GE used to be the gold standard on the development of management systems and processes. At its zenith, GE was known as a factory where some of the finest business leaders were incubated, nurtured and prepared for leadership. With peerless business management and training systems, GE supplied a generation of CEOs to corporate America. The company pioneered and scaled many industrial age management systems and sold them across the world. One of those systems is the Six Sigma: Six Sigma was invented in Motorola, GE through its former leader, Jack Welch, popularized it when the company adopted it. As Toyota perfected its Kaizen and Japan pursued Total Quality Management, GE gave America management systems for growth and success. But that was the old GE; the present GE is sick.
Last December, I offloaded on GE for many mistakes in its strategy. My conclusion was that GE should reach out to modern conglomerates like Amazon, Google and Alibaba to learn new things. I do believe that the concept of TQM and some of the old management systems used in the industrial age empires are not necessarily relevant in the knowledge economy. In the past, you built for absolute quality and perfection. Today, you build for a balance between quality and quantity. Yes, you launch a half-bake web product in the day and wait for comments to fix it in the night. You make a video game in the day and wait for comments to fix it in the night. You make a hardware product (yes voice assistant like Alexa) but the development never finishes because the AI that powers it in the cloud is a continuum. The ways products are engineered are changing. While that may not necessarily apply to making turbines, GE could learn from these modern firms.
Largely, the nature of the product distribution means that you can succeed by producing and learning from your customers while on the fly. So, a product can be built within 24 hours and launched with bugs which can be fixed. The “total quality” remains for the industrial age firms but not for many knowledge age companies.
I do think that GE needs to take management internships in Google (yes Alphabet), Alibaba or Amazon to have a better idea on how the world (knowledge) economy works. A “premier industrial company” does not mean that one cannot bring the knowledge business in the same economy. Alphabet runs any type of business today and finds ways it can build synergies across them. GE is simply fixated on making heavy equipment which may not be needed in the ways it has imagined. Everything is changing, including transportation, and GE is right to be thinking of leaving the locomotive business: with Uber, Lyft and others, locomotives may not be a really good business in the near future. Simply, GE lost the world; it has a lot of work to do, to recover. Its problems are severe, because it has sold some of its best assets, when it expected the world to align to its future, instead of adjusting to the emerging and evolving new world. A more agile Board may not be a bad idea: I need the badly beaten stocks to rise.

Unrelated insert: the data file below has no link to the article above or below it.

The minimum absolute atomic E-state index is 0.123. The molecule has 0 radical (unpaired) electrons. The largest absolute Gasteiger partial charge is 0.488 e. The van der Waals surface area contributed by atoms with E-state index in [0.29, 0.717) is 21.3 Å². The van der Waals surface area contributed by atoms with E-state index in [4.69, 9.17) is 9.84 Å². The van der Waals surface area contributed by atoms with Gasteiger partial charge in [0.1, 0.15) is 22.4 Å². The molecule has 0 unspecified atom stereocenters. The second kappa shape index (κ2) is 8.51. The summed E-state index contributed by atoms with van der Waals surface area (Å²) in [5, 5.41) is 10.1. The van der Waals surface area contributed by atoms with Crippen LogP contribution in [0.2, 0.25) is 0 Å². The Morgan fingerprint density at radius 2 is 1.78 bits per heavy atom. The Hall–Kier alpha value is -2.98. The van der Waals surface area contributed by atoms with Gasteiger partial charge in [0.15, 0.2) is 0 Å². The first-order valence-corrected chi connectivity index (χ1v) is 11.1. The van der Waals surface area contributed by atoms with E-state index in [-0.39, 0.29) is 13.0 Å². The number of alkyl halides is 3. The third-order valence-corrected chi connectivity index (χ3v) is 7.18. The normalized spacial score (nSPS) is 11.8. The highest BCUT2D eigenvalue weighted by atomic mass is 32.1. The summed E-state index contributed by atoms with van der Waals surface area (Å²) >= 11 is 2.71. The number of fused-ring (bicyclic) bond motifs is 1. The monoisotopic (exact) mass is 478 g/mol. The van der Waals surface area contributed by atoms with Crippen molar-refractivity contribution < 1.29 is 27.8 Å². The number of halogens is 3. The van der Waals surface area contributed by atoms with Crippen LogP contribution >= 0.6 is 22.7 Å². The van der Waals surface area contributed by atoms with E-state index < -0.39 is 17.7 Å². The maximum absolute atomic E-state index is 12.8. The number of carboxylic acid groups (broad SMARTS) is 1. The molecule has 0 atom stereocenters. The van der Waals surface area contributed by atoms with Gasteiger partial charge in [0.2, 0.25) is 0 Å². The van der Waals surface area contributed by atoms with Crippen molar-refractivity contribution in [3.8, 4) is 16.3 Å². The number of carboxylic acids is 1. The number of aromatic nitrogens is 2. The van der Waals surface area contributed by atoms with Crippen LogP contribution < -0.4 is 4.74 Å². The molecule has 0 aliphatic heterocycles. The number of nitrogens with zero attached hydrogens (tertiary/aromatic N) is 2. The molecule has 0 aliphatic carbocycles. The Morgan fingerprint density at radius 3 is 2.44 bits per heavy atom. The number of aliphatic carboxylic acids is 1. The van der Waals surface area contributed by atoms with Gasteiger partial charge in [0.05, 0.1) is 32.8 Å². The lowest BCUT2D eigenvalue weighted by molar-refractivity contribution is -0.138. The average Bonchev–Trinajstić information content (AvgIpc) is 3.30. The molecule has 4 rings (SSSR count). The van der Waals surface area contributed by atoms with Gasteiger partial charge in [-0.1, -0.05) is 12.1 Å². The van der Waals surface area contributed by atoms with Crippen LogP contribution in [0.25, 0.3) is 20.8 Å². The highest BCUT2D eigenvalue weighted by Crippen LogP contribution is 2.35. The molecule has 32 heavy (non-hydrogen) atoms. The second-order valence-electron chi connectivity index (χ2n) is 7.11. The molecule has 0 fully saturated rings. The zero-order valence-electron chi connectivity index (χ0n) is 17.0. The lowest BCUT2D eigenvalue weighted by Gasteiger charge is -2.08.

Yet, GE could still be fine if not for one of the worst strategic mistakes: exiting the financing business. That was the origin of its cashflow problems. The new businesses are not bringing free cashflow to compensate what GE Capital was providing.
GE wanted to streamline its business, cutting off GE Capital which was very important in deal financing and generating good cash flow. The cashflow has been critical in GE’s capacity to sustain its dividend tradition, despite the lack of growth in the stock. Selling GE Capital was also problematic in another angle: the GE Capital was making it easier for GE to sell its wares by providing easier capital to clients. Partly, GE could be struggling because of the absence of GE Capital.
This week, The Wall Street Journal tears the former CEO of the company, Jeff Immelt, down in a piece.
GE’s precipitous fall, following years of treading water while the overall economy grew, was exacerbated, some insiders say, by what they call “success theater.” Mr. Immelt and his top deputies projected an optimism about GE’s business and its future that didn’t always match the reality of its operations or its markets, according to more than a dozen current and former executives, investors and people close to the company.
This culture of confidence trickled down the ranks and even affected how those gunning to succeed Mr. Immelt ran their business units, some of these people said, with consequences that included unreachable financial targets, mistimed bets on markets and sometimes poor decisions on how to deploy cash.
Reuters has a piece also on the GE problem, making a case that Immelt mismanaged GE: “John Flannery, GE’s new chief executive, blamed the forecast, along with poor management and other factors, for the power business meltdown. In January, he warned the pain would continue this year “and potentially be worse than expected.”
For a company that prides itself as a center of management system to collapse in this way is unfortunate. The implication is that GE may be out of sync with the tenets of modern business processes. The industrial age time may be passing, and now it needs to learn what works. The strategic mistakes over the last ten years have been constant, and if GE does not stop making them, this iconic American company may go. Yes, it could be broken into pieces to salvage value for its investors.
----REGISTER for my Innovation for Growth Workshop, Lagos, Sept 2018.
---Visit our Store for my books, cases, frameworks and more. Now, enjoy our consolidated subscription for all contents (past, present and future).
-- We offer Advisory Services (tech, strategy & Africa).